“She is an awesome sister,” Shadden said. “She doesn’t just worry about herself and her friends. She is always making sure the family is taken care of.”
Amanda played volleyball and basketball, sang in choir, and was active in her church in Arma. She also was in middle school. Shadden said Amanda sometimes worked for a woman diagnosed with cancer in Arma, then took the money she made and bought presents for Coleen.
“She always made everyone’s day,” said Briana Householder, 15, a Nevada Middle School student, of her friend Amanda. “I don’t ever remember seeing her down. She was someone I could be myself around.”
Braxton just started playing football this year. He’s fast, his father said, and he loves sports. But he would always take time away from his footballs and toy cars to play with Coleen.
Coleen managed to capture hearts and the spotlight wherever she went. She was in preschool and helped teach other preschoolers through the peer model program. She already knew how to do math and was learning to read.
Shadden said Coleen knew every song on the radio and had dreams of becoming a cheerleader.
“She wasn’t 5 (years old),” he said. “To her (Coleen), she was 25.”
Chris Hendren, a friend of the family, said the tears from teachers and students at the middle school and the preschool speak of the hole the deaths of Amanda and Coleen will leave in the Nevada community.
“Kids speak volumes, and when the kids in the community just come home bawling, it speaks volumes about what kind of people they are,” Hendren said.
David Stephens, Nevada R-5 superintendent, said the school district had 11 counselors in the schools Wednesday and Thursday, and more than 30 students districtwide left school after the deaths were announced.
He said teachers are rearranging their classrooms to remove Amanda’s and Coleen’s empty desks, and anticipating that healing will take some time.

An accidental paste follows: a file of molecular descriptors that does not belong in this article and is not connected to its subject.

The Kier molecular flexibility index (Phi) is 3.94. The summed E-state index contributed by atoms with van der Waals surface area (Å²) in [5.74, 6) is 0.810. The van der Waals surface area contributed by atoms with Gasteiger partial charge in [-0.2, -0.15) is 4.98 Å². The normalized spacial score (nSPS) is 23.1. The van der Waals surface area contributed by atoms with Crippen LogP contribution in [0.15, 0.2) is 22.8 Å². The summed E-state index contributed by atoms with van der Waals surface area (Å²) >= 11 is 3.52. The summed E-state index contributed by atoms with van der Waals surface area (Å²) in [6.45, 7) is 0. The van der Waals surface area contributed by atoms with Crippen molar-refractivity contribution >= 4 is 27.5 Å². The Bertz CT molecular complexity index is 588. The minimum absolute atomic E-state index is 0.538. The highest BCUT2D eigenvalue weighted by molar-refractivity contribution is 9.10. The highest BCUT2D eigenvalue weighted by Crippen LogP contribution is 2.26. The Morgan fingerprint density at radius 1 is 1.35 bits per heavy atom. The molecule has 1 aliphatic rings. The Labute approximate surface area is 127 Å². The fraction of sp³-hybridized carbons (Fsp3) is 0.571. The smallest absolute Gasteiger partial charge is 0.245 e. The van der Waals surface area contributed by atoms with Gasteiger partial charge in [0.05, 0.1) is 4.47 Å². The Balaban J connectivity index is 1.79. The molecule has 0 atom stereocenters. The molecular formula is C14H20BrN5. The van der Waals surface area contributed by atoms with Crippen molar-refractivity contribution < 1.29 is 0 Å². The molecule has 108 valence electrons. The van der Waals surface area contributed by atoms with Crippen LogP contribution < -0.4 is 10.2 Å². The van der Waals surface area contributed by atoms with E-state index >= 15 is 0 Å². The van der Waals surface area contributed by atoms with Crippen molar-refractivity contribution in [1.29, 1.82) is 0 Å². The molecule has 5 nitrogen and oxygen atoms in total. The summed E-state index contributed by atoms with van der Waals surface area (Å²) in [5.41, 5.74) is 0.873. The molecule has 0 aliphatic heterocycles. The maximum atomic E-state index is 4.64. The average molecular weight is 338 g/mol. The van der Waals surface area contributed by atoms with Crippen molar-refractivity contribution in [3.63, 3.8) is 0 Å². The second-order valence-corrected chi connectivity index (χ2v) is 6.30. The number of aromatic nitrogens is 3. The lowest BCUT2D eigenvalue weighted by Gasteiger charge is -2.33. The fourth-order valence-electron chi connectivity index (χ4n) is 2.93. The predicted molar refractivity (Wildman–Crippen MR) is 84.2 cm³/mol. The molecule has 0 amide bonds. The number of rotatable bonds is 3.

Shadden said if there’s one good thing that could come out of his daughters’ deaths, he hopes parents will cherish the time with their children and not take their families for granted.
“You never know when you might wake up one day and be without one or two of them,” he said.
Staff writer Jeff Lehr and Metro Editor Andy Ostmeyer contributed to this report.
How you can help
The Red Cross is providing assistance with shelter, food, coats, clothing and shoes, but funds have been established for the family. Contributions may be made to the Shadden Family Fund in care of Ferry Funeral Home, 301 S. Washington St., Nevada, MO 64772. Monetary donations also may be made to Metz Banking Co., P.O. Box 590, Nevada, MO 64772, or dropped off at the bank at 123 N. Osage St. The Shadden Memorial Fund has been set up through the Pittsburg State University Foundation at 401 E. Ford St., Pittsburg, KS 66762.
Services for Amanda and Coleen Shadden will be at 1:30 p.m. Monday at Ferry Funeral Home, 301 S. Washington, Nevada. Burial will be in Moore Cemetery in Nevada. The family will receive friends from 4 to 6 p.m. Sunday at the funeral home.
By Melissa Dunson